Should test1 typecheck? Yes: GHC can see that foo's argument should have type forall a. a->a, and indeed bar x has that type. It involves higher-rank type inference (see Practical type inference for higher rank types), but GHC has supported this for ages.
What about test2? After all, it's just an eta-abstracted version of test1. No, test2 is rejected. Remember the type of (.):
To make this work in test2 we must instantiate q := forall a. a->a, to make the type of (.)'s first argument match foo's type. So we have to instantiate a polymorphic type variable q with a polymorphic type. This is called impredicative polymorphism, and GHC's type inference engine simply does not support it.
Constraints also trigger impredicative polymorhism
Although it does not appear to involve instantiating any polymorphic type variables with polymorphic types, instantiating a polymorphic type variable with qualified type will also trigger the "GHC doesn't yet support impredicative polymorphism" error.
Here again we need impredicative polymorphism, to instantiate ($)'s type, very much like (.) above. So foo would be rejected. But Haskell programmers use ($) so much, to avoid writing parentheses, that GHC's type inference has an ad-hoc special case for ($) that allows it to do type inference for (e1 $ e2), even when impredicative polymorphism is needed.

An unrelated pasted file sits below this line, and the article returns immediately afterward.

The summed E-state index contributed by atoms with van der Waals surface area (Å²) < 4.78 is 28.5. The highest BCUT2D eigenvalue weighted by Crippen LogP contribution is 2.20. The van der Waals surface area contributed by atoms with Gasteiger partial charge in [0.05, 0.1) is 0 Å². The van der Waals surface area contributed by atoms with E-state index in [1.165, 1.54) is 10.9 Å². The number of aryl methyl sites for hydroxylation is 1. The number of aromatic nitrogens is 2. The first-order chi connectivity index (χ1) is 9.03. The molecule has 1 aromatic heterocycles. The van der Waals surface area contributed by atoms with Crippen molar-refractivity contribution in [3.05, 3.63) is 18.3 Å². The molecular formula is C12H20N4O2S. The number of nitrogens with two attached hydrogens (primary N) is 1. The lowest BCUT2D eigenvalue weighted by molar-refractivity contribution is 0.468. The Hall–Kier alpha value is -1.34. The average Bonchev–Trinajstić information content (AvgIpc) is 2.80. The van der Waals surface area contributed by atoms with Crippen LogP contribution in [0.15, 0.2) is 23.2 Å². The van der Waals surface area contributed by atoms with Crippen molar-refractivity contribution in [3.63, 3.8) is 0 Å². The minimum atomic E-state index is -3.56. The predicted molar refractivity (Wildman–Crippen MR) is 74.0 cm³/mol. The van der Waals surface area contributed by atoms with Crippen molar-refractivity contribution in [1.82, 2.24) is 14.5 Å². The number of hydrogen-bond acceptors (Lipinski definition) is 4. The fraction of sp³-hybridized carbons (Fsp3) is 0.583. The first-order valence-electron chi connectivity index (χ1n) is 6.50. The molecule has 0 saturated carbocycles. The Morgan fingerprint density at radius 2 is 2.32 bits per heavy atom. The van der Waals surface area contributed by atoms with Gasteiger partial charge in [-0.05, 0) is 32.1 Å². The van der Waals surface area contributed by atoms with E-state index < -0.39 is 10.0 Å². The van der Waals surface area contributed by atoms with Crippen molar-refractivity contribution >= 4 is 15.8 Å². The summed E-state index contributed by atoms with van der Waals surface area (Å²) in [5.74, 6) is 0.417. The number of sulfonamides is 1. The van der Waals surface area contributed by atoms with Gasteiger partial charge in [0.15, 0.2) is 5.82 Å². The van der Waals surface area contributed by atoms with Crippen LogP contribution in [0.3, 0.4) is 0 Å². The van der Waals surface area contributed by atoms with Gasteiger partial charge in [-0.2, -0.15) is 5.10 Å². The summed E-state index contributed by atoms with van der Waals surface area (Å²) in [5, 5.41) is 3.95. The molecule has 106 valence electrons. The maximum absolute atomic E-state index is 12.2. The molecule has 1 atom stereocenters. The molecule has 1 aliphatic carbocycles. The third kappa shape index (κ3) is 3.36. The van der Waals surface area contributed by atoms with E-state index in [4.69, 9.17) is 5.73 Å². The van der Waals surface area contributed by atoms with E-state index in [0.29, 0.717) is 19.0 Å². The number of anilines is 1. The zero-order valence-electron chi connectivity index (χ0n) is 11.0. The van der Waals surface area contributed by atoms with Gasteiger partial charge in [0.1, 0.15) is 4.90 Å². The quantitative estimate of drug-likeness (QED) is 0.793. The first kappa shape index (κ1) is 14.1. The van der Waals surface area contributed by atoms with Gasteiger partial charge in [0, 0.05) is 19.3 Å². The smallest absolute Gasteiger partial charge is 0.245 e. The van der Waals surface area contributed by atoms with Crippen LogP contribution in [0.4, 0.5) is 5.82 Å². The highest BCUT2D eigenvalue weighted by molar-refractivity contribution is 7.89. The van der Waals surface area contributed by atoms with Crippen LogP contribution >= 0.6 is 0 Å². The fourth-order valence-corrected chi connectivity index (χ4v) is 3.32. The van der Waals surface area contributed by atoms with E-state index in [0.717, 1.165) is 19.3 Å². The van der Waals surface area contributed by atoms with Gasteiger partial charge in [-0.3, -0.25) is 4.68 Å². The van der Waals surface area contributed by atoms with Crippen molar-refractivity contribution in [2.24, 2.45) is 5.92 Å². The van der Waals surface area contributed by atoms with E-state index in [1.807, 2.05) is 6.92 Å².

The internal language
All of this concerns the source language. GHC's internal language, System FC, is fully impredicative. This works fine because there is no type inference in System FC. It's only type inference that is the problem with impredicativity.
What about -XImpredicativeTypes?
We've made various attempts to support impredicativity, so there is a flag -XImpredicativeTypes. But it doesn't work, and is absolutely unsupported. If you use it, you are on your own; I make no promises about what will happen.
So if you need impredicativity and -XImpredicativeTypes doesn't work, what can you do? The main workaround is this: define a newtype to wrap the polymorphic function.
For example, you can't have a list of polymorphic functions, say [forall a. [a] -> [a]]. But you can wrap it like this:
Add explicit type application in some shape or form. That is, tell GHC exactly how to instantiate those polymorphic type variables. Explicit type application is what happens in the intermediate language, System FC, and there are many reasons for wanting it in the source language. See the explicit type application wiki page.
Do something along the lines of QML.
The key is to be less ambitious than our previous attempts. Anything in FC should be expressible in source Haskell, but we may have to accept relatively-intrusive type annotations to achieve it.